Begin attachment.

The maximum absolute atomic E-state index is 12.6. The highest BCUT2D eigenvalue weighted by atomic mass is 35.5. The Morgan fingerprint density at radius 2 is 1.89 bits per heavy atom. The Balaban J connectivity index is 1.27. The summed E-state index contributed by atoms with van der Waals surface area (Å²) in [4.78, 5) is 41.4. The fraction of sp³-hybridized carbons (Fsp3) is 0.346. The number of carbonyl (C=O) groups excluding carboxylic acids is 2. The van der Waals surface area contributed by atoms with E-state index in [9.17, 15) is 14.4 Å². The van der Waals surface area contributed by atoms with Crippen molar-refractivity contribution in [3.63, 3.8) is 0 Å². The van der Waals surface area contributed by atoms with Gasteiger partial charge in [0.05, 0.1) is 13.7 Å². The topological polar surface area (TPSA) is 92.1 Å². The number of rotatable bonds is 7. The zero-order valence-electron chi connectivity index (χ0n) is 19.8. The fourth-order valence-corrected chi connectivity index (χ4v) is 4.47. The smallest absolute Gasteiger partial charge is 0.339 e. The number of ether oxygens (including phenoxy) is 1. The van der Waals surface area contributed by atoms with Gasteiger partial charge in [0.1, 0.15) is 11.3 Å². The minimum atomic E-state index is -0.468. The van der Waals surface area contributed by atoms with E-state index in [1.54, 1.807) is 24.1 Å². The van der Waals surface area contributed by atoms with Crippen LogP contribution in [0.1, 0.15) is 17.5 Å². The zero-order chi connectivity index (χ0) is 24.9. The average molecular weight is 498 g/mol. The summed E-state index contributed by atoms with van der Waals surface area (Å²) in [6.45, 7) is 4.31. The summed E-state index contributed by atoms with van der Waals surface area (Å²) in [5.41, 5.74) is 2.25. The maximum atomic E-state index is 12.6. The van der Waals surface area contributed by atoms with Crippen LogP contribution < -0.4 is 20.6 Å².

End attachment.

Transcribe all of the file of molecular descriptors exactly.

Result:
The maximum absolute atomic E-state index is 12.6. The highest BCUT2D eigenvalue weighted by atomic mass is 35.5. The Morgan fingerprint density at radius 2 is 1.89 bits per heavy atom. The Balaban J connectivity index is 1.27. The summed E-state index contributed by atoms with van der Waals surface area (Å²) in [4.78, 5) is 41.4. The fraction of sp³-hybridized carbons (Fsp3) is 0.346. The number of carbonyl (C=O) groups excluding carboxylic acids is 2. The van der Waals surface area contributed by atoms with E-state index in [9.17, 15) is 14.4 Å². The van der Waals surface area contributed by atoms with Crippen molar-refractivity contribution in [3.63, 3.8) is 0 Å². The van der Waals surface area contributed by atoms with Gasteiger partial charge in [0.05, 0.1) is 13.7 Å². The topological polar surface area (TPSA) is 92.1 Å². The number of rotatable bonds is 7. The zero-order valence-electron chi connectivity index (χ0n) is 19.8. The fourth-order valence-corrected chi connectivity index (χ4v) is 4.47. The smallest absolute Gasteiger partial charge is 0.339 e. The number of ether oxygens (including phenoxy) is 1. The van der Waals surface area contributed by atoms with Gasteiger partial charge in [0.1, 0.15) is 11.3 Å². The minimum atomic E-state index is -0.468. The van der Waals surface area contributed by atoms with E-state index in [1.54, 1.807) is 24.1 Å². The van der Waals surface area contributed by atoms with Crippen LogP contribution in [0.1, 0.15) is 17.5 Å². The zero-order chi connectivity index (χ0) is 24.9. The average molecular weight is 498 g/mol. The summed E-state index contributed by atoms with van der Waals surface area (Å²) in [6.45, 7) is 4.31. The summed E-state index contributed by atoms with van der Waals surface area (Å²) in [5.41, 5.74) is 2.25. The maximum atomic E-state index is 12.6. The van der Waals surface area contributed by atoms with Crippen LogP contribution < -0.4 is 20.6 Å².